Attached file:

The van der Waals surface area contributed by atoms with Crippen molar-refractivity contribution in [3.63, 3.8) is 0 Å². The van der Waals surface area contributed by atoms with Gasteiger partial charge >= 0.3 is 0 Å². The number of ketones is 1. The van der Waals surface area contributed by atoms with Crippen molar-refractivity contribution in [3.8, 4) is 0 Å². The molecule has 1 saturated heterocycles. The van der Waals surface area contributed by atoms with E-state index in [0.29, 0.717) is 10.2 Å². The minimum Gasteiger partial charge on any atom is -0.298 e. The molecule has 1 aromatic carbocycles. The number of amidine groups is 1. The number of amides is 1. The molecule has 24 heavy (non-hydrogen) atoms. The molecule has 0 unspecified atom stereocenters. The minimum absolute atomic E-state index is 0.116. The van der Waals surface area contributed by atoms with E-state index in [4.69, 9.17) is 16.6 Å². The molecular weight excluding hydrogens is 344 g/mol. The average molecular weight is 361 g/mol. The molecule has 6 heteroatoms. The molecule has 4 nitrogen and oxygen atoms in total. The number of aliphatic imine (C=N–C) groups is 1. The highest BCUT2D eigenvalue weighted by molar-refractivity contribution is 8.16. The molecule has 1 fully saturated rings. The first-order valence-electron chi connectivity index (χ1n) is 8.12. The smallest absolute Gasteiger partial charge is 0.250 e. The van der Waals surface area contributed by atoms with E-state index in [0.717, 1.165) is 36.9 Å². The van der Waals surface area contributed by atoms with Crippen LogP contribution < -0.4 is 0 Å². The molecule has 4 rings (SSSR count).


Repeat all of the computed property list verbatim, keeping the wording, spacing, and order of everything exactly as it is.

The van der Waals surface area contributed by atoms with Crippen molar-refractivity contribution in [3.63, 3.8) is 0 Å². The van der Waals surface area contributed by atoms with Gasteiger partial charge >= 0.3 is 0 Å². The number of ketones is 1. The van der Waals surface area contributed by atoms with Crippen molar-refractivity contribution in [3.8, 4) is 0 Å². The molecule has 1 saturated heterocycles. The van der Waals surface area contributed by atoms with E-state index in [0.29, 0.717) is 10.2 Å². The minimum Gasteiger partial charge on any atom is -0.298 e. The molecule has 1 aromatic carbocycles. The number of amidine groups is 1. The number of amides is 1. The molecule has 24 heavy (non-hydrogen) atoms. The molecule has 0 unspecified atom stereocenters. The minimum absolute atomic E-state index is 0.116. The van der Waals surface area contributed by atoms with E-state index in [4.69, 9.17) is 16.6 Å². The molecular weight excluding hydrogens is 344 g/mol. The average molecular weight is 361 g/mol. The molecule has 6 heteroatoms. The molecule has 4 nitrogen and oxygen atoms in total. The number of aliphatic imine (C=N–C) groups is 1. The highest BCUT2D eigenvalue weighted by molar-refractivity contribution is 8.16. The molecule has 1 fully saturated rings. The first-order valence-electron chi connectivity index (χ1n) is 8.12. The smallest absolute Gasteiger partial charge is 0.250 e. The van der Waals surface area contributed by atoms with E-state index in [0.717, 1.165) is 36.9 Å². The van der Waals surface area contributed by atoms with Crippen LogP contribution < -0.4 is 0 Å². The molecule has 4 rings (SSSR count).